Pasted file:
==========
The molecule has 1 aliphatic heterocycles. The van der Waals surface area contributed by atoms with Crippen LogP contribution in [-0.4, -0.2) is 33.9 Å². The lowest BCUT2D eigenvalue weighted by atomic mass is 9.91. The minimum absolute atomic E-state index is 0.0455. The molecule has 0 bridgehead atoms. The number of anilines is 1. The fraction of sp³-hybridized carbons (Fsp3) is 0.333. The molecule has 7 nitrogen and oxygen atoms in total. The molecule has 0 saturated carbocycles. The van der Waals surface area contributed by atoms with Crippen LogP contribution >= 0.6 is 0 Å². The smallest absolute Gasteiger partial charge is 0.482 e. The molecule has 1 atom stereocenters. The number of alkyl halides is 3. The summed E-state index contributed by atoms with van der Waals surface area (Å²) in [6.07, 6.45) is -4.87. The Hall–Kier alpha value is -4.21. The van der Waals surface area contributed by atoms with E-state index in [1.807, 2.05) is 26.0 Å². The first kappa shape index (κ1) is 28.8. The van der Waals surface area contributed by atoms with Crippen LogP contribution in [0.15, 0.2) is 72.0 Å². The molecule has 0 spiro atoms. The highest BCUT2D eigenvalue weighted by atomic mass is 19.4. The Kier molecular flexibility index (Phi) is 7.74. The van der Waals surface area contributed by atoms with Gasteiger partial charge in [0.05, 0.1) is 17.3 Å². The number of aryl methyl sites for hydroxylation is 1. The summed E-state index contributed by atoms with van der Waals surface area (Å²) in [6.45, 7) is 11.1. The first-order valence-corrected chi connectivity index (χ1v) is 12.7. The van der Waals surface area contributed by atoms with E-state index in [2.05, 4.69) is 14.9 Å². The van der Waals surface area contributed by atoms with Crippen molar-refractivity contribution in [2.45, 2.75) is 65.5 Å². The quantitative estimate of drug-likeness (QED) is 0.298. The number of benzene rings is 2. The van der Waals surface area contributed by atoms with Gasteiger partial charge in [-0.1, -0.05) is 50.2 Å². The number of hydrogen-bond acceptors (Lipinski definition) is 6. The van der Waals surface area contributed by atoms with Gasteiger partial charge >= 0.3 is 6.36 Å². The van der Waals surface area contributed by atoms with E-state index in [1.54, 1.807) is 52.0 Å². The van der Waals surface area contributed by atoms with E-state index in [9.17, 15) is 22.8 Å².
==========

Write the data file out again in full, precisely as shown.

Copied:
The molecule has 1 aliphatic heterocycles. The van der Waals surface area contributed by atoms with Crippen LogP contribution in [-0.4, -0.2) is 33.9 Å². The lowest BCUT2D eigenvalue weighted by atomic mass is 9.91. The minimum absolute atomic E-state index is 0.0455. The molecule has 0 bridgehead atoms. The number of anilines is 1. The fraction of sp³-hybridized carbons (Fsp3) is 0.333. The molecule has 7 nitrogen and oxygen atoms in total. The molecule has 0 saturated carbocycles. The van der Waals surface area contributed by atoms with Crippen LogP contribution >= 0.6 is 0 Å². The smallest absolute Gasteiger partial charge is 0.482 e. The molecule has 1 atom stereocenters. The number of alkyl halides is 3. The summed E-state index contributed by atoms with van der Waals surface area (Å²) in [6.07, 6.45) is -4.87. The Hall–Kier alpha value is -4.21. The van der Waals surface area contributed by atoms with E-state index in [1.807, 2.05) is 26.0 Å². The first kappa shape index (κ1) is 28.8. The van der Waals surface area contributed by atoms with Crippen LogP contribution in [0.15, 0.2) is 72.0 Å². The molecule has 0 spiro atoms. The highest BCUT2D eigenvalue weighted by atomic mass is 19.4. The Kier molecular flexibility index (Phi) is 7.74. The van der Waals surface area contributed by atoms with Gasteiger partial charge in [0.05, 0.1) is 17.3 Å². The number of aryl methyl sites for hydroxylation is 1. The summed E-state index contributed by atoms with van der Waals surface area (Å²) in [6.45, 7) is 11.1. The first-order valence-corrected chi connectivity index (χ1v) is 12.7. The van der Waals surface area contributed by atoms with E-state index in [2.05, 4.69) is 14.9 Å². The van der Waals surface area contributed by atoms with Crippen molar-refractivity contribution in [2.45, 2.75) is 65.5 Å². The quantitative estimate of drug-likeness (QED) is 0.298. The number of benzene rings is 2. The van der Waals surface area contributed by atoms with Gasteiger partial charge in [-0.1, -0.05) is 50.2 Å². The number of hydrogen-bond acceptors (Lipinski definition) is 6. The van der Waals surface area contributed by atoms with Gasteiger partial charge >= 0.3 is 6.36 Å². The van der Waals surface area contributed by atoms with E-state index in [1.54, 1.807) is 52.0 Å². The van der Waals surface area contributed by atoms with E-state index in [9.17, 15) is 22.8 Å².